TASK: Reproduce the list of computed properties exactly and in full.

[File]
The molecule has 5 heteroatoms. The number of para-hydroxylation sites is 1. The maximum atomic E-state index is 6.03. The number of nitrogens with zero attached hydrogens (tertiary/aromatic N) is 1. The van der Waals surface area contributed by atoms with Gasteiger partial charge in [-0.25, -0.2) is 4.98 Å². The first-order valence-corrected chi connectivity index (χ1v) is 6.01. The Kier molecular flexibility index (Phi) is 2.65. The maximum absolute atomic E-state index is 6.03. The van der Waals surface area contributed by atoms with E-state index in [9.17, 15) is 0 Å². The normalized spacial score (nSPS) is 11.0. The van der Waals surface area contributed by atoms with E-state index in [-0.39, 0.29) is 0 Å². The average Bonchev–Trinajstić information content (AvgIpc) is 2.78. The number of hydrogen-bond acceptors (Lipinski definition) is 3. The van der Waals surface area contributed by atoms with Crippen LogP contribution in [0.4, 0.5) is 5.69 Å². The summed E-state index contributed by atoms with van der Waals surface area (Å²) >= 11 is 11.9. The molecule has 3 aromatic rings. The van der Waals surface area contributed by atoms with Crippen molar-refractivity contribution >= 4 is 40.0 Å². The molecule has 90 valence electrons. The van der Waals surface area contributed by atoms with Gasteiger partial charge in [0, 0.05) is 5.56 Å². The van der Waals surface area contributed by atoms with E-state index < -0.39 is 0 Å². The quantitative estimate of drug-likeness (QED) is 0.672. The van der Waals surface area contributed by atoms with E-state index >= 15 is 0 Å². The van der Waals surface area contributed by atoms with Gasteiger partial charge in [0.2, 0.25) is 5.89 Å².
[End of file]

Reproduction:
The molecule has 5 heteroatoms. The number of para-hydroxylation sites is 1. The maximum atomic E-state index is 6.03. The number of nitrogens with zero attached hydrogens (tertiary/aromatic N) is 1. The van der Waals surface area contributed by atoms with Gasteiger partial charge in [-0.25, -0.2) is 4.98 Å². The first-order valence-corrected chi connectivity index (χ1v) is 6.01. The Kier molecular flexibility index (Phi) is 2.65. The maximum absolute atomic E-state index is 6.03. The van der Waals surface area contributed by atoms with E-state index in [9.17, 15) is 0 Å². The normalized spacial score (nSPS) is 11.0. The van der Waals surface area contributed by atoms with E-state index in [-0.39, 0.29) is 0 Å². The average Bonchev–Trinajstić information content (AvgIpc) is 2.78. The number of hydrogen-bond acceptors (Lipinski definition) is 3. The van der Waals surface area contributed by atoms with Crippen LogP contribution in [0.4, 0.5) is 5.69 Å². The summed E-state index contributed by atoms with van der Waals surface area (Å²) >= 11 is 11.9. The molecule has 3 aromatic rings. The van der Waals surface area contributed by atoms with Crippen molar-refractivity contribution >= 4 is 40.0 Å². The molecule has 90 valence electrons. The van der Waals surface area contributed by atoms with Gasteiger partial charge in [0, 0.05) is 5.56 Å². The van der Waals surface area contributed by atoms with E-state index < -0.39 is 0 Å². The quantitative estimate of drug-likeness (QED) is 0.672. The van der Waals surface area contributed by atoms with E-state index >= 15 is 0 Å². The van der Waals surface area contributed by atoms with Gasteiger partial charge in [0.2, 0.25) is 5.89 Å².